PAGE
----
“You can’t save any money,” Edwards said at a stop in Cleveland. “It takes every dime you make just to pay your bills. So if something goes wrong, if somebody gets laid off, you have a child who gets sick, you go right off the cliff. John Kerry understands this. He has spent the last year and half in real America, listening to the problems that people face.”


As their prescription, the two offered the solution that Kerry has proposed for months: rolling back the tax cuts benefiting Americans making more than $200,000 a year and using the revenue to expand the availability of college, healthcare and other programs.

Edwards, who finished second to Kerry in the Democratic primaries, seemed to slide easily into the subordinate role customarily expected of the No. 2 man on the ticket. Throughout the day he offered a series of testimonials to the senator from Massachusetts, though the two had never been particularly close as colleagues on Capitol Hill.

Although both are multimillionaires, Edwards suggested they are like-minded in their concern for those less well to do.

“The real reason that John Kerry and I are here together is that we share the same values,” he said in Cleveland, reminding audiences of his upbringing as the son of a millworker and the first in his family to attend college. “I’m talking about the values that I grew up with in that small town in North Carolina: faith, family, opportunity, responsibility.”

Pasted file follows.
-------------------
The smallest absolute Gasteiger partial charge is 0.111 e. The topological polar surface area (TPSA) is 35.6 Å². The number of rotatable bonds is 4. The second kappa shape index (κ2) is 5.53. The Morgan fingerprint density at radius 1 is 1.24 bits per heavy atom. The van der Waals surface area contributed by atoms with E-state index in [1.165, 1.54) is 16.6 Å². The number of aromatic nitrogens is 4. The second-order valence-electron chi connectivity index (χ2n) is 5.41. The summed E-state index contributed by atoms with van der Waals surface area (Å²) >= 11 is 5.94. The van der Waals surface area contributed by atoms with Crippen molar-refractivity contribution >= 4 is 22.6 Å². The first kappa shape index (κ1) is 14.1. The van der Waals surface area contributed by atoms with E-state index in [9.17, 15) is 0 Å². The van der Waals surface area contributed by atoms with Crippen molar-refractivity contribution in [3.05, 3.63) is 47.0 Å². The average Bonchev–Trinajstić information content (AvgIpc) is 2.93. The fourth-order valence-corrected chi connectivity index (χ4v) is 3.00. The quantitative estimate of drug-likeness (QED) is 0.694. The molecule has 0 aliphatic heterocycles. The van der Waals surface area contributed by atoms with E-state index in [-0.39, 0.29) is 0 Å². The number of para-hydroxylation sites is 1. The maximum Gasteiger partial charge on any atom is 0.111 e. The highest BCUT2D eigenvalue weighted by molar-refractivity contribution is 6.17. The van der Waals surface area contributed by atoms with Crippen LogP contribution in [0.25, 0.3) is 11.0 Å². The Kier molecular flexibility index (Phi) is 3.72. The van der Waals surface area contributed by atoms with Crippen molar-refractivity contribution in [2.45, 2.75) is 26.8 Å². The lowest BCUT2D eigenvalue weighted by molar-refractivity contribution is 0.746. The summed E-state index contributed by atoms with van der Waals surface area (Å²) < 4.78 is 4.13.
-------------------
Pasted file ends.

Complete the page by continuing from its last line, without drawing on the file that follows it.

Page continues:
Throughout the day, both men peppered their speeches with talk about “hope” and “optimism” to describe each other and the administration they would run.

Kerry seemed to relish having Edwards by his side. Aboard their campaign charter, the two men huddled over their speeches, swapping ideas and figuring out what each of them would say at their next stop. Having finally picked a running mate after four months of deliberations, Kerry told reporters he felt “even better” than he thought he would.

The initial public reaction to Edwards’ selection was generally positive. Sixty-four percent of those surveyed in a CNN-USA Today-Gallup poll taken Wednesday night said the choice of Edwards was excellent or good. In 2000, just over half those surveyed said they felt that way about the selection of Republican Dick Cheney and Democrat Joe Lieberman.

Everywhere they went, Edwards and Kerry were greeted by overflow crowds, cheering, chanting and stomping their feet.


“I think they were extraordinary together, very hopeful,” said Joan Danes, a bed-and-breakfast owner, one of thousands of people who turned out in rainy Cleveland to see the new Democratic ticket.

For all the talk of hard-pressed average Americans, however, imagery was at center stage Wednesday as the campaign worked to highlight the striking tableau the two men formed: the 60-year-old Kerry with his salt-and-pepper hair and craggy face, standing a few inches taller than his younger, well-tanned colleague.

Before setting out together Wednesday morning, the families had some private time Tuesday night, when they visited at Rosemont, Teresa Heinz Kerry’s 88-acre estate in Fox Chapel, Pa.

Kerry and Edwards took a long walk around the property, set in the lush green Allegheny hills, and later, over a two-hour dinner of salad, corn pudding and veal tenderloin, the families traded stories from the campaign trail and talked about the challenge of balancing their personal lives with politics.


“We had an opportunity to really bond,” Elizabeth Edwards said.

Gold reported from Dayton, Barabak from San Francisco.